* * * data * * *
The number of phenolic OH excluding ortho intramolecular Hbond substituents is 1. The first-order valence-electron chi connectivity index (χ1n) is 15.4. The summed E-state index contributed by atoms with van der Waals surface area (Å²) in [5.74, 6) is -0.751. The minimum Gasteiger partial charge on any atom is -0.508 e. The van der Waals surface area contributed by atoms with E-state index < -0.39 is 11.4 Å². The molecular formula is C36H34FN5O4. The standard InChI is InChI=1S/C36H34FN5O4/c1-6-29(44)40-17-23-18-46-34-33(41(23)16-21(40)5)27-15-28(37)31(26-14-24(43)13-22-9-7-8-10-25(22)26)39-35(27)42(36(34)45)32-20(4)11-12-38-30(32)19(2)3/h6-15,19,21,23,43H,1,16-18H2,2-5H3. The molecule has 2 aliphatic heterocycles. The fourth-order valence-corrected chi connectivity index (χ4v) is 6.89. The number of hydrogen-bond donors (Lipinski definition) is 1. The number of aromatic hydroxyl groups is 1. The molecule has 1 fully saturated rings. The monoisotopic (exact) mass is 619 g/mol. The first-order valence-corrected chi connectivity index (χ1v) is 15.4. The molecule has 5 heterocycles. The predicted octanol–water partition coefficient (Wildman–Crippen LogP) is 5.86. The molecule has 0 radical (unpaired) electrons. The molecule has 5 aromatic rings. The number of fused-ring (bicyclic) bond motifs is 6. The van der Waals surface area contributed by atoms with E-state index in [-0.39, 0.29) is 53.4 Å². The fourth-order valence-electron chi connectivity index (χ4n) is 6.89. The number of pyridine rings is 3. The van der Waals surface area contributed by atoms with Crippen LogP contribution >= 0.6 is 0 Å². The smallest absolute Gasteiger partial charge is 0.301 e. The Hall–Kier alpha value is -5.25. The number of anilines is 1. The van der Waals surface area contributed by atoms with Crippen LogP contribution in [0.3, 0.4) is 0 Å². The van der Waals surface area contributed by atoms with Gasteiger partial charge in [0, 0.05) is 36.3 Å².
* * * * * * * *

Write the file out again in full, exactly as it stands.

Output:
The number of phenolic OH excluding ortho intramolecular Hbond substituents is 1. The first-order valence-electron chi connectivity index (χ1n) is 15.4. The summed E-state index contributed by atoms with van der Waals surface area (Å²) in [5.74, 6) is -0.751. The minimum Gasteiger partial charge on any atom is -0.508 e. The van der Waals surface area contributed by atoms with E-state index < -0.39 is 11.4 Å². The molecular formula is C36H34FN5O4. The standard InChI is InChI=1S/C36H34FN5O4/c1-6-29(44)40-17-23-18-46-34-33(41(23)16-21(40)5)27-15-28(37)31(26-14-24(43)13-22-9-7-8-10-25(22)26)39-35(27)42(36(34)45)32-20(4)11-12-38-30(32)19(2)3/h6-15,19,21,23,43H,1,16-18H2,2-5H3. The molecule has 2 aliphatic heterocycles. The fourth-order valence-corrected chi connectivity index (χ4v) is 6.89. The number of hydrogen-bond donors (Lipinski definition) is 1. The number of aromatic hydroxyl groups is 1. The molecule has 1 fully saturated rings. The monoisotopic (exact) mass is 619 g/mol. The first-order valence-corrected chi connectivity index (χ1v) is 15.4. The molecule has 5 heterocycles. The predicted octanol–water partition coefficient (Wildman–Crippen LogP) is 5.86. The molecule has 0 radical (unpaired) electrons. The molecule has 5 aromatic rings. The number of fused-ring (bicyclic) bond motifs is 6. The van der Waals surface area contributed by atoms with E-state index in [-0.39, 0.29) is 53.4 Å². The fourth-order valence-electron chi connectivity index (χ4n) is 6.89. The number of pyridine rings is 3. The van der Waals surface area contributed by atoms with Crippen LogP contribution >= 0.6 is 0 Å². The smallest absolute Gasteiger partial charge is 0.301 e. The Hall–Kier alpha value is -5.25. The number of anilines is 1. The van der Waals surface area contributed by atoms with Crippen LogP contribution in [0.3, 0.4) is 0 Å². The van der Waals surface area contributed by atoms with Gasteiger partial charge in [0, 0.05) is 36.3 Å².